It's been a year since the NCAA ruled college athletes can accept endorsement deals via the change to the name, image and likeness (NIL) ruling and it’s not just the players cashing in. Athletes and universities are using NIL rules to build even bigger brands through corporate partnerships.
While it's unclear which universities are using their first-party data to drive sponsorship engagement, sports teams are rich with valuable first and second-party data that improves programmatic campaigns and thus brands stand to gain a lot of value from partnering with college athletes and athletic programs—on and off the field.
Monetizing college sports
In 2021, the NCAA announced that student athletes will be allowed to make money off their name, image and likeness (NIL). Prior to this, college athletes were compensated for the cost of certain parts of their education, such as tuition and room and board, but were not allowed to participate in sponsorships or make endorsement deals because it went against the NCAA's mission of promoting amateur athletics.
Universities, athletes, and corporate brands are all jumping on this new opportunity to build up their own brand image and awareness. According to INFLCR, a company which tries to connect college students with NIL deals, roughly half of the deals last year were worth less than $53. This may not sound like a lot, but when all the deals that happened last year are added together, it is estimated that college athletes collectively made over $900 million and that is certainly no pocket change.
Athletes have been afforded some pretty incredible opportunities in this new NIL era, spanning everything from HVAC to Kool-Aid sponsorships. Texas running back Bijan Robinson, one of the best running back options in the nation, even recently announced a partnership with luxury car manufacturer Lamborghini.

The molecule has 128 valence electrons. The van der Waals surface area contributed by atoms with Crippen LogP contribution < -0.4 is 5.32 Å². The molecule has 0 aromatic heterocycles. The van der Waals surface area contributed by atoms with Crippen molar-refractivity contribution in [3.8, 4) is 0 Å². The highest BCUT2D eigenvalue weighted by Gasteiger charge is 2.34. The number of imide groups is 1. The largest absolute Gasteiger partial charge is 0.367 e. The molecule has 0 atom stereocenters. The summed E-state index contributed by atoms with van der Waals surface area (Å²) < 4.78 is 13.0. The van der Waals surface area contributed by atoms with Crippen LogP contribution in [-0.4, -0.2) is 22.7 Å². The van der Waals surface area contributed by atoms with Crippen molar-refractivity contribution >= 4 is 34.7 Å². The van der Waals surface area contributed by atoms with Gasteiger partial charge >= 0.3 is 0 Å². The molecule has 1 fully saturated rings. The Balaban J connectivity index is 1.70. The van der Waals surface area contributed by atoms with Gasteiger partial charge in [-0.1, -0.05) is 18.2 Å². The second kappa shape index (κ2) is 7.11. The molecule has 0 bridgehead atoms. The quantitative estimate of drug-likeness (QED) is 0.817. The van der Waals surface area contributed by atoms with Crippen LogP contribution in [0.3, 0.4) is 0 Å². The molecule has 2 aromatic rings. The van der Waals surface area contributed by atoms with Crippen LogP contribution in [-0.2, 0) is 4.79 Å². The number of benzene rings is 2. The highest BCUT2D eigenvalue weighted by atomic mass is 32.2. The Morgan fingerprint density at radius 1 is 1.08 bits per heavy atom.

Evolving first-party data
Although most athletes won’t receive a Lamborghini sponsorship, there are a slew of benefits for the stakeholders involved. Athletic programs and universities are scrambling to create new opportunities that level up this new era of college athletics.
The University of Alabama is partnering with Fanatics to open the first-ever retail team store within their stadium called The Authentic for NIL merchandise. The University has perennially been Fanatic’s top-selling collegiate partner and this transformative partnership not only elevates the fan experience and delivers comprehensive service offerings across multiple product categories, but it enhances the focus on first-party data ownership strategies.
For venues, brands and rights holders the goal is to create more impactful partnerships and tangible access to fan bases. As a result, building up and having ownership over first-party data is key for these stakeholders to drive fans and consumers from awareness to conversion and towards personalized relationships.
As more and more of these partnerships are forming, it’s of critical essence for teams to have first-party data. Take the partnership between Spotify and FC Barcelona. Bringing music and football fans together may not seem intuitive at first, but bridging the two bases creates a global community with opportunities for both parties to connect with fans in a new, unique way.
The 280 million euro deal would have likely had a much larger price tag had it been for FC Barcelona having more first-party data on their fanbase. However, because the global club could only communicate with about 1% of their fanbase the price was driven down significantly. Nonetheless, this partnership brings a whole new level of scale and global reach, powered by first and second-party data initiatives.
As is evident by the ongoing transformation in the sports world, promoting first-party data strategies is imperative and creates an ecosystem of clear value exchange between brands and fans.
With a top-ranked U.S consumer database and experience in building a lifetime of loyalty, in the sprint to scale your first-party data Epsilon is here to drive better outcomes and get your brand to the finish line.